Home States Medical NewsTamil Nadu 12 cases of Omicron subvariants detected in Tamil Nadu

12 cases of Omicron subvariants detected in Tamil Nadu

by Vaishali Sharma

According to state Health Minister M Subramanian, 12 patients in Tamil Nadu tested positive with the novel COVID Omicron BA.4 and BA.5 subvariants.

According to the Minister, 300 samples were forwarded to the Hyderabad-based Centre for DNA Fingerprinting and Diagnostics, with 12 of them testing positive for the subvariants.

“Today morning we got info from CDFD that BA.4, and BA5 variants of COVID cases have been detected. So far 4 persons tested BA.4 variant positive while 8 people tested positive for BA.5 variant,” he said on Sunday.

However, Subramanian said that all the patients are healthy and are currently under the Health Secretary’s observation.

Also Read: Philippines detects 2 cases of Omicron subvariant BA.5

“Union Government officials will announce this information tomorrow. We are also observing the contacts of people who are all tested for new variants of COVID,” he said.

Meanwhile, since the subvariants of Omicron have been seen in India, Dr Tarun Kumar Sahni, an internal medicine and hyperbaric oxygen therapist at Indraprastha Apollo hospital, has explained that the BA.4 and BA.5 sublineages are “mild” because they behave like other COVID-19 mutants.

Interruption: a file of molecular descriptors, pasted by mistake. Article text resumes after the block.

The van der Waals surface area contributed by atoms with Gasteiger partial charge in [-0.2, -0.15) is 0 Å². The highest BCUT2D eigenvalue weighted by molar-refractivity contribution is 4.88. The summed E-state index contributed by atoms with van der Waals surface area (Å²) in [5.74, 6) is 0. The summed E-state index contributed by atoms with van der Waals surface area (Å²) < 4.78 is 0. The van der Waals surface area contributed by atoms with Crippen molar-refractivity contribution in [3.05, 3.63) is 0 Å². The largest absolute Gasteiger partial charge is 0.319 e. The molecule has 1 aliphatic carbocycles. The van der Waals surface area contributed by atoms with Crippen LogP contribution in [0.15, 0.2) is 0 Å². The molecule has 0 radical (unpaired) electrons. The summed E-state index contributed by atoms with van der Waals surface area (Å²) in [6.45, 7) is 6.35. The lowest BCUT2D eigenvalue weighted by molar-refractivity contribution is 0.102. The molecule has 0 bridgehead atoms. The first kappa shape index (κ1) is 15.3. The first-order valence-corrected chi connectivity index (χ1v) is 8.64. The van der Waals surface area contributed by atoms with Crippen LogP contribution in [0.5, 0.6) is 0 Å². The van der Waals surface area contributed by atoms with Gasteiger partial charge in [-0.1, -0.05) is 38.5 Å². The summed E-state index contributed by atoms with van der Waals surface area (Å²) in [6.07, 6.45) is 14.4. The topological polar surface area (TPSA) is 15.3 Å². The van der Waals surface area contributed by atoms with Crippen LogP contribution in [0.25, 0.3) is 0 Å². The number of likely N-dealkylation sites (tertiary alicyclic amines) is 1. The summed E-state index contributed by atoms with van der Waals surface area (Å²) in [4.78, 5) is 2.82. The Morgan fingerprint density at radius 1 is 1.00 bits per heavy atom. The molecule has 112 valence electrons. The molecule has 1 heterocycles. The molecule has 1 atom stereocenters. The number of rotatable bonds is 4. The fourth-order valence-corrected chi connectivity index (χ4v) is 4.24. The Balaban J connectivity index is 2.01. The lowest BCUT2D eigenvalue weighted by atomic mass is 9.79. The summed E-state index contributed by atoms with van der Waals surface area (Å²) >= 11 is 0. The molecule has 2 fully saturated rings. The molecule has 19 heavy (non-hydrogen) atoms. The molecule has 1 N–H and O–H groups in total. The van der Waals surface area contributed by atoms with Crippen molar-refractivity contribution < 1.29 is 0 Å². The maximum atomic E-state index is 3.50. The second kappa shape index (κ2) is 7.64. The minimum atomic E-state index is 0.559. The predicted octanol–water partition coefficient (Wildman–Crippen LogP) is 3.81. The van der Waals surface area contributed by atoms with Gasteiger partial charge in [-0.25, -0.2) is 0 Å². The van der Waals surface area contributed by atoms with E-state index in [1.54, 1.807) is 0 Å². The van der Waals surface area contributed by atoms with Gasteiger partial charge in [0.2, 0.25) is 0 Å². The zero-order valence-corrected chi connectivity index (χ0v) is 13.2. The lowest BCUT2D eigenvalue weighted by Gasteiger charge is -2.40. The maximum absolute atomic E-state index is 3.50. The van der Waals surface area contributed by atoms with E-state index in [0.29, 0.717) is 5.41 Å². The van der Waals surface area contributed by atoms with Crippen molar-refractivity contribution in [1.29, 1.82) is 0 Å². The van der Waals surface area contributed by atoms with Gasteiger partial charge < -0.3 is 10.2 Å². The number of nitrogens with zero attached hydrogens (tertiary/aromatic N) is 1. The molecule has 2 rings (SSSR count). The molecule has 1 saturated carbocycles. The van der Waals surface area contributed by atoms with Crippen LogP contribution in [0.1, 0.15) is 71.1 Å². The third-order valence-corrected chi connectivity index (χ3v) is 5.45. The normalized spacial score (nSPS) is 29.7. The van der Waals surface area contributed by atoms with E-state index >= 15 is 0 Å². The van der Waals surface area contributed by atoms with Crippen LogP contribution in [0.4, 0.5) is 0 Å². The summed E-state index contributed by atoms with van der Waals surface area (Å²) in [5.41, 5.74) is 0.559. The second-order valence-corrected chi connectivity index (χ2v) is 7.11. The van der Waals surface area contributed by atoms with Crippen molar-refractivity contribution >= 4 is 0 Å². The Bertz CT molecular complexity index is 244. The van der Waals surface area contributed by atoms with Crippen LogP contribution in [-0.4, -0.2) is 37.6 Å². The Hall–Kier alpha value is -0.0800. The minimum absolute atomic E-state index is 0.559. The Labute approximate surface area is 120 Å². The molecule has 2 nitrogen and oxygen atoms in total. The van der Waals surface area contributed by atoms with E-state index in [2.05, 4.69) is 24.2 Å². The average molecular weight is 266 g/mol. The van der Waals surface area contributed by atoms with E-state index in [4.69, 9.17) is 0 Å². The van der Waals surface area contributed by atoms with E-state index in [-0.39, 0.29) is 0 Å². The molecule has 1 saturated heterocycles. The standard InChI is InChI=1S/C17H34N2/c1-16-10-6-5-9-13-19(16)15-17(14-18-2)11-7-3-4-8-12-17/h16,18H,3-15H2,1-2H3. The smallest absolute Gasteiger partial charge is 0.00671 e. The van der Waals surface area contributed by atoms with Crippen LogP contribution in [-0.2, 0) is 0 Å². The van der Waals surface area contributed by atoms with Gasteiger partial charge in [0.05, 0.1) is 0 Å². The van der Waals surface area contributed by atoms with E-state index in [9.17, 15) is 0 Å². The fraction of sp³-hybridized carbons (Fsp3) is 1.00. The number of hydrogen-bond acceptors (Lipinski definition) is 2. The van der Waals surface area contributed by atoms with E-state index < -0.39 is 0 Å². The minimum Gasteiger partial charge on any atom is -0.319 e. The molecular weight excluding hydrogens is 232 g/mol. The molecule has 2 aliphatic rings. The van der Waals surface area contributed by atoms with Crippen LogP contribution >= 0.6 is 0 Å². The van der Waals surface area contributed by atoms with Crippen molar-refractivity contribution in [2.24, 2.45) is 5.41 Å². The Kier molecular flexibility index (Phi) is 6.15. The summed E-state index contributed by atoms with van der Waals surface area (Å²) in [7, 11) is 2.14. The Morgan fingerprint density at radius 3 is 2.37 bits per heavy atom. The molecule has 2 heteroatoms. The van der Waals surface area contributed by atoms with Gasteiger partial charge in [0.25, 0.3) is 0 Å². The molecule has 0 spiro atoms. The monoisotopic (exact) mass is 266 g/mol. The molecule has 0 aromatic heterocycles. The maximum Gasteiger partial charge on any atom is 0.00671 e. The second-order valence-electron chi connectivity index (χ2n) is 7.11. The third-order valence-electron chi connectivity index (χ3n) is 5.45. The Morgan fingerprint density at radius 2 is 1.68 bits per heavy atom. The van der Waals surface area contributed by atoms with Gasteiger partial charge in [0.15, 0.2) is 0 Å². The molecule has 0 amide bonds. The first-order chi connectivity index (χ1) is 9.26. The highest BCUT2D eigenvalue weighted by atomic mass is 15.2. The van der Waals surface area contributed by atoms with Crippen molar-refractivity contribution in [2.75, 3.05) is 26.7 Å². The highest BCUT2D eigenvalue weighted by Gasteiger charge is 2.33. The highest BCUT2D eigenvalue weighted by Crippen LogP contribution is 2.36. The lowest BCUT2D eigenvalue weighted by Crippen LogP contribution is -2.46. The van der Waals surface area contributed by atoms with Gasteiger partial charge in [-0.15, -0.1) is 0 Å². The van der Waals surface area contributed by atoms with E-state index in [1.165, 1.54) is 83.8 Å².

“The sub-variants BA.4 and BA.5 are behaving the same as other mutants of COVID-19 variants. We have observed that it is quite mild. A few months ago, WHO said that BA.4 and BA.5 are variants of concern. The European countries have also recently called it a variant of concern,” Dr Kumar told ANI.

He went on to say that a variety of concern is a mutant that can convert fast and become more dangerous and progressing than other variants.

The health expert also emphasised the need of following COVID-19 standards, which include wearing masks.

BA.4 and BA.5 are Omicron subvariants that are propagating over the world. These were originally reported from South Africa early this year, and have now spread to a number of other nations. These variations have not been linked to increased illness severity or hospitalisation.

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